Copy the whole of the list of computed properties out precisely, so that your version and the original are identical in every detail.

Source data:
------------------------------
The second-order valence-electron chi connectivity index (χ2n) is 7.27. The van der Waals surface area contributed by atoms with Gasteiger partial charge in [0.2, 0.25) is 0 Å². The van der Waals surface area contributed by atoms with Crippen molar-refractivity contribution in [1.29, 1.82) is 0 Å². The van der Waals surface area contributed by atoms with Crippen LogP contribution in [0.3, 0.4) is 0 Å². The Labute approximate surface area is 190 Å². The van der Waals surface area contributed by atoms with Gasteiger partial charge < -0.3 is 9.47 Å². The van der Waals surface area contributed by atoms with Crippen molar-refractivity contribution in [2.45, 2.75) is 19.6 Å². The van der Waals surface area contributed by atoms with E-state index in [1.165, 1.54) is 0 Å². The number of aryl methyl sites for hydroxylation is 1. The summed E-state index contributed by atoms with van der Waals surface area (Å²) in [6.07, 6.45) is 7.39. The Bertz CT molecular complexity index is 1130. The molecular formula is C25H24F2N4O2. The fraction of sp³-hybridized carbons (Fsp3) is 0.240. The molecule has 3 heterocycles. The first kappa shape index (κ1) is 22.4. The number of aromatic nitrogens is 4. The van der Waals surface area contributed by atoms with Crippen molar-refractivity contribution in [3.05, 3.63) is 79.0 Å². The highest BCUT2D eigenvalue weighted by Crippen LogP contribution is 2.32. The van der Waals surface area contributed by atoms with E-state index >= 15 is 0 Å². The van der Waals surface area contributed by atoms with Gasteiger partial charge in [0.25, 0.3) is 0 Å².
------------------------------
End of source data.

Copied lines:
The second-order valence-electron chi connectivity index (χ2n) is 7.27. The van der Waals surface area contributed by atoms with Gasteiger partial charge in [0.2, 0.25) is 0 Å². The van der Waals surface area contributed by atoms with Crippen molar-refractivity contribution in [1.29, 1.82) is 0 Å². The van der Waals surface area contributed by atoms with Crippen LogP contribution in [0.3, 0.4) is 0 Å². The Labute approximate surface area is 190 Å². The van der Waals surface area contributed by atoms with Gasteiger partial charge < -0.3 is 9.47 Å². The van der Waals surface area contributed by atoms with Crippen molar-refractivity contribution in [2.45, 2.75) is 19.6 Å². The van der Waals surface area contributed by atoms with E-state index in [1.165, 1.54) is 0 Å². The number of aryl methyl sites for hydroxylation is 1. The summed E-state index contributed by atoms with van der Waals surface area (Å²) in [6.07, 6.45) is 7.39. The Bertz CT molecular complexity index is 1130. The molecular formula is C25H24F2N4O2. The fraction of sp³-hybridized carbons (Fsp3) is 0.240. The molecule has 3 heterocycles. The first kappa shape index (κ1) is 22.4. The number of aromatic nitrogens is 4. The van der Waals surface area contributed by atoms with Crippen molar-refractivity contribution in [3.05, 3.63) is 79.0 Å². The highest BCUT2D eigenvalue weighted by Crippen LogP contribution is 2.32. The van der Waals surface area contributed by atoms with E-state index >= 15 is 0 Å². The van der Waals surface area contributed by atoms with Gasteiger partial charge in [0.25, 0.3) is 0 Å².